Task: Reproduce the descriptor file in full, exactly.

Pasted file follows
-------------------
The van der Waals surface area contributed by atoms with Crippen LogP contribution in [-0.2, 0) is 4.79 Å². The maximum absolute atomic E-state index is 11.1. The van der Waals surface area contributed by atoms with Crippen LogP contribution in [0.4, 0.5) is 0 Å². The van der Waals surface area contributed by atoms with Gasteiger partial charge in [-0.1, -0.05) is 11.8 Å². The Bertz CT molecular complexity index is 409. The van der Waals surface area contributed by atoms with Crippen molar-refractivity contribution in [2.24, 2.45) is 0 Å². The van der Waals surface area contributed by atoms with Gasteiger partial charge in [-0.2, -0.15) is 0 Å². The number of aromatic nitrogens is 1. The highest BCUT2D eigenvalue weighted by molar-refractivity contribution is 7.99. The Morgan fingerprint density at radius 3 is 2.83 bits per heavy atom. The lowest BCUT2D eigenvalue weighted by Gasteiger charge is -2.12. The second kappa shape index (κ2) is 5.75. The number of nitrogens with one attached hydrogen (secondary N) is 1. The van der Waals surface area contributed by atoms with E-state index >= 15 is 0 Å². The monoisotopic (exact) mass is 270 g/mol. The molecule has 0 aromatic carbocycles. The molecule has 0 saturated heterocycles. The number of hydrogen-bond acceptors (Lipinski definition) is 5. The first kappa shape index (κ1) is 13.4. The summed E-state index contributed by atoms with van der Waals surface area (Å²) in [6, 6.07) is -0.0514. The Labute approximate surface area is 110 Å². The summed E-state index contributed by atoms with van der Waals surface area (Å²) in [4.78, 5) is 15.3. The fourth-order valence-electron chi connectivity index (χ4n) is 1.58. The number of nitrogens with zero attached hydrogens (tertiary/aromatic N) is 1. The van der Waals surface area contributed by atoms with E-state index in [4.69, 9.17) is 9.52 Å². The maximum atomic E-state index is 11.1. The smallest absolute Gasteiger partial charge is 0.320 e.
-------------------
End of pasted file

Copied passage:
The van der Waals surface area contributed by atoms with Crippen LogP contribution in [-0.2, 0) is 4.79 Å². The maximum absolute atomic E-state index is 11.1. The van der Waals surface area contributed by atoms with Crippen LogP contribution in [0.4, 0.5) is 0 Å². The van der Waals surface area contributed by atoms with Gasteiger partial charge in [-0.1, -0.05) is 11.8 Å². The Bertz CT molecular complexity index is 409. The van der Waals surface area contributed by atoms with Crippen molar-refractivity contribution in [2.24, 2.45) is 0 Å². The van der Waals surface area contributed by atoms with Gasteiger partial charge in [-0.2, -0.15) is 0 Å². The number of aromatic nitrogens is 1. The highest BCUT2D eigenvalue weighted by molar-refractivity contribution is 7.99. The Morgan fingerprint density at radius 3 is 2.83 bits per heavy atom. The lowest BCUT2D eigenvalue weighted by Gasteiger charge is -2.12. The second kappa shape index (κ2) is 5.75. The number of nitrogens with one attached hydrogen (secondary N) is 1. The van der Waals surface area contributed by atoms with E-state index >= 15 is 0 Å². The monoisotopic (exact) mass is 270 g/mol. The molecule has 0 aromatic carbocycles. The molecule has 0 saturated heterocycles. The number of hydrogen-bond acceptors (Lipinski definition) is 5. The first kappa shape index (κ1) is 13.4. The summed E-state index contributed by atoms with van der Waals surface area (Å²) in [6, 6.07) is -0.0514. The Labute approximate surface area is 110 Å². The summed E-state index contributed by atoms with van der Waals surface area (Å²) in [4.78, 5) is 15.3. The fourth-order valence-electron chi connectivity index (χ4n) is 1.58. The number of nitrogens with zero attached hydrogens (tertiary/aromatic N) is 1. The van der Waals surface area contributed by atoms with E-state index in [4.69, 9.17) is 9.52 Å². The maximum atomic E-state index is 11.1. The smallest absolute Gasteiger partial charge is 0.320 e.